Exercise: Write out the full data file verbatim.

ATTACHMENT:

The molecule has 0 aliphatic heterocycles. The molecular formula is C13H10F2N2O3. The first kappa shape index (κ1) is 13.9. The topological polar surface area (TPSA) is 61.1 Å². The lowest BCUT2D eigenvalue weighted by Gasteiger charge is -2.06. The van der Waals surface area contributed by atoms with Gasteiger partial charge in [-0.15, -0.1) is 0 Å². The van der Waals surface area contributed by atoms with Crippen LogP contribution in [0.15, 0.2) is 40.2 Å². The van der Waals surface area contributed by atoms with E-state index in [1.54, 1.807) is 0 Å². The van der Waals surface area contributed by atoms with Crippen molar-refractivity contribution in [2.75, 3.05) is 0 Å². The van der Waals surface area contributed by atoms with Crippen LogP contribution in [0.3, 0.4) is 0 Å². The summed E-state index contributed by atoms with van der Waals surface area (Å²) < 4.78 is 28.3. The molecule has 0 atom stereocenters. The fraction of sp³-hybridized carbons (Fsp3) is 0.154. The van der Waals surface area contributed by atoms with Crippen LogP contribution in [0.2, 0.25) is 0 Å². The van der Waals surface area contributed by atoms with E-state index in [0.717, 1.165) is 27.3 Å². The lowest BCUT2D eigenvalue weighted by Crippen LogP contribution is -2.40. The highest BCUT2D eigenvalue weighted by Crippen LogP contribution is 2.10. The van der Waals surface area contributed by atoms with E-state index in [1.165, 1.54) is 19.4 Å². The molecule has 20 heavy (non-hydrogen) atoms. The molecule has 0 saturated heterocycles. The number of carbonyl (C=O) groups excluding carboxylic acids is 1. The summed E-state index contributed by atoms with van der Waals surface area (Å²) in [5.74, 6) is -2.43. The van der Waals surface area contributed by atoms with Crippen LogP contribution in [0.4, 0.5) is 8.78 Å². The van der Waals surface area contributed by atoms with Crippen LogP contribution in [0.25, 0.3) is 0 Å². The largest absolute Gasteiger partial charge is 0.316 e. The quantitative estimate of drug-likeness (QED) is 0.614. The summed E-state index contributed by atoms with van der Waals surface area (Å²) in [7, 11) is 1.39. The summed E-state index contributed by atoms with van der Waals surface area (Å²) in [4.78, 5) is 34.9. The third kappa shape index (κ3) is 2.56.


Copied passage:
The molecule has 0 aliphatic heterocycles. The molecular formula is C13H10F2N2O3. The first kappa shape index (κ1) is 13.9. The topological polar surface area (TPSA) is 61.1 Å². The lowest BCUT2D eigenvalue weighted by Gasteiger charge is -2.06. The van der Waals surface area contributed by atoms with Gasteiger partial charge in [-0.15, -0.1) is 0 Å². The van der Waals surface area contributed by atoms with Crippen LogP contribution in [0.15, 0.2) is 40.2 Å². The van der Waals surface area contributed by atoms with E-state index in [1.54, 1.807) is 0 Å². The van der Waals surface area contributed by atoms with Crippen molar-refractivity contribution in [2.75, 3.05) is 0 Å². The van der Waals surface area contributed by atoms with Crippen LogP contribution in [0.3, 0.4) is 0 Å². The summed E-state index contributed by atoms with van der Waals surface area (Å²) < 4.78 is 28.3. The molecule has 0 atom stereocenters. The fraction of sp³-hybridized carbons (Fsp3) is 0.154. The van der Waals surface area contributed by atoms with Crippen LogP contribution in [0.2, 0.25) is 0 Å². The van der Waals surface area contributed by atoms with E-state index in [0.717, 1.165) is 27.3 Å². The lowest BCUT2D eigenvalue weighted by Crippen LogP contribution is -2.40. The highest BCUT2D eigenvalue weighted by Crippen LogP contribution is 2.10. The van der Waals surface area contributed by atoms with E-state index in [1.165, 1.54) is 19.4 Å². The molecule has 20 heavy (non-hydrogen) atoms. The molecule has 0 saturated heterocycles. The number of carbonyl (C=O) groups excluding carboxylic acids is 1. The summed E-state index contributed by atoms with van der Waals surface area (Å²) in [5.74, 6) is -2.43. The van der Waals surface area contributed by atoms with Crippen LogP contribution in [0.4, 0.5) is 8.78 Å². The van der Waals surface area contributed by atoms with Crippen LogP contribution in [0.25, 0.3) is 0 Å². The largest absolute Gasteiger partial charge is 0.316 e. The quantitative estimate of drug-likeness (QED) is 0.614. The summed E-state index contributed by atoms with van der Waals surface area (Å²) in [7, 11) is 1.39. The summed E-state index contributed by atoms with van der Waals surface area (Å²) in [4.78, 5) is 34.9. The third kappa shape index (κ3) is 2.56.